Clara’s grave prompted me to look her up in the cemetery’s death register, where I managed to track down the original, handwritten entry. Then I did the same for Gramsci, wondering why I hadn’t done so before; sure enough, he’s there, too, registered in the same hand a little more than a decade after the “signora’s” passing.
To say that Clara’s grave looked forlorn and untended isn’t exactly the whole truth. For there’s another story to her being at the cemetery, another connection involving an impressive, far from forlorn, white marble sculpture located just behind Clara’s tombstone, tucked into an alcove of the Aurelian wall. It’s a striking, haunting, structure known as “The Bride,” a life-size (and life-like) reclining young woman, on her deathbed; a rose is sometimes placed in her hand, a gesture said to bring good luck to the giver. The bride in question is Elsbeth Wegener Passarge, none other than Clara Passarge’s eldest daughter, who died in 1902, tragically of typhus, at the age of age 18. She was born in Prussia to Clara’s first husband (Giorgio was Elsbeth’s stepfather), yet grew up in Rome, later engaged to be married to an Austrian sculptor Ferdinand Seeboeck. The couple were deeply in love. But the husband-and-wife pairing wasn’t meant to be, and as a memorial to his late fiancée, Ferdinand created “The Bride,” with, on its base, written in Italian and German, the following words: “She passes from a sweet dream of love to the life of angels.” It took Ferdinand thirty-years to get his sculpture installed in its current site, during which time he’d relinquished his own plot beside his bride, in favor of her mother, Clara, whose remains now lie beside her daughter’s, and not in the marked grave nearby.
The day I discovered Clara’s tombstone, Gramsci’s marble casket was adorned with a beautiful red rose. At that moment, sitting close by on what I now like to call “Gramsci’s bench,” was an elderly gent, in his mid-seventies, portly with long, flowing gray hair, clad in scruffy shorts and a stained white undervest. Beside him a shopping bag full of old clothes. Maybe he was homeless or semi-destitute? He looked content next to Gramsci, and, as I passed, taking a photo of the red rose on the casket, I engaged him in conversation. He was an old communist, he said, and Gramsci his hero. He comes here often, to pay his respects. Was it he, I wondered, who’d laid that red rose?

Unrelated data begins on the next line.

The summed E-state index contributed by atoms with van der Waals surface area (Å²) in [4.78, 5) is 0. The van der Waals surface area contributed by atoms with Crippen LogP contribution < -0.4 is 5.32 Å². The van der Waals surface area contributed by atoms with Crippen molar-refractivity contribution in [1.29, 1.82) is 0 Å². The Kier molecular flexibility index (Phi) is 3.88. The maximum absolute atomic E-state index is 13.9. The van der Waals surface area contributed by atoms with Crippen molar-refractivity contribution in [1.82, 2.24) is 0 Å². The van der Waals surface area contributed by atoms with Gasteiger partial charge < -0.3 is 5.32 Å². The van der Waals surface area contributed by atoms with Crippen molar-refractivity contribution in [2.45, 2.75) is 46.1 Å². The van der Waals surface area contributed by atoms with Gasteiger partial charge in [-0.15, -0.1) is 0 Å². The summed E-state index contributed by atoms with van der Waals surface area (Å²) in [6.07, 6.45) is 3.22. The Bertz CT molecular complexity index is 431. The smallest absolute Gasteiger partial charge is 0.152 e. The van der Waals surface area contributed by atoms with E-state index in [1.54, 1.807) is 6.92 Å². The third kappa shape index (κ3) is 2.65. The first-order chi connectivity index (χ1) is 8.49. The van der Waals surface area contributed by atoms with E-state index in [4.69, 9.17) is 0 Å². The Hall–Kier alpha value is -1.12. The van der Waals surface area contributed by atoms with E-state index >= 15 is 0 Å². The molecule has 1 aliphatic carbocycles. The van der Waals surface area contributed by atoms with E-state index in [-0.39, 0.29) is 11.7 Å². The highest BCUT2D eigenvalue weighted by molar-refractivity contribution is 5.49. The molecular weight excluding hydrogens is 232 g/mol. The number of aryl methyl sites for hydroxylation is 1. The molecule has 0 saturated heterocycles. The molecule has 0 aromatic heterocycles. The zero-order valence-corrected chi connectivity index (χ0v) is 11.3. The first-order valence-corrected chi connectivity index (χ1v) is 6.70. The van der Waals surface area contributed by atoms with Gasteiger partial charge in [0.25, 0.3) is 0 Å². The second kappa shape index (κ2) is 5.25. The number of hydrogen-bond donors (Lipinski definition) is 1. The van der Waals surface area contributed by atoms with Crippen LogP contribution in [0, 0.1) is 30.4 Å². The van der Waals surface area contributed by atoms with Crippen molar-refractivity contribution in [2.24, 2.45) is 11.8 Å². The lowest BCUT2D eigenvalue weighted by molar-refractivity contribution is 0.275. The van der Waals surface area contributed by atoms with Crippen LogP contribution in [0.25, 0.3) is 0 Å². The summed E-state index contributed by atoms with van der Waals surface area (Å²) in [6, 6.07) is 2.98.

For a while, we spoke about Giorgio Napolitano, a former high-ranking PCI leader, modern Italy’s longest standing President, who died in late September, aged 98, and who’s about to be laid to rest in the Non-Catholic Cemetery. The man in the white vest said Gramsci was better known abroad than in Italy; I was inclined to concur, but knew, too, that plenty of Italians, many young Italians included, visit the cemetery to see Gramsci, and talk about him as if he were still alive and kicking. Then the man in the white vest mentioned Benedetto Croce and Giovanni Gentile, two of Gramsci’s interlocutors and antagonists. I said, as a by-the-way comment, that Antonio Labriola, an older generation Italian Marxist, another early influence from Gramsci’s Turin student days, frequently referenced in The Prison Notebooks, is buried not far away, in an impressive, opulent looking grave in the Zona Prima. The man in the white vest seemed to want to talk more about Gentile and Croce and about Gramsci’s views on education.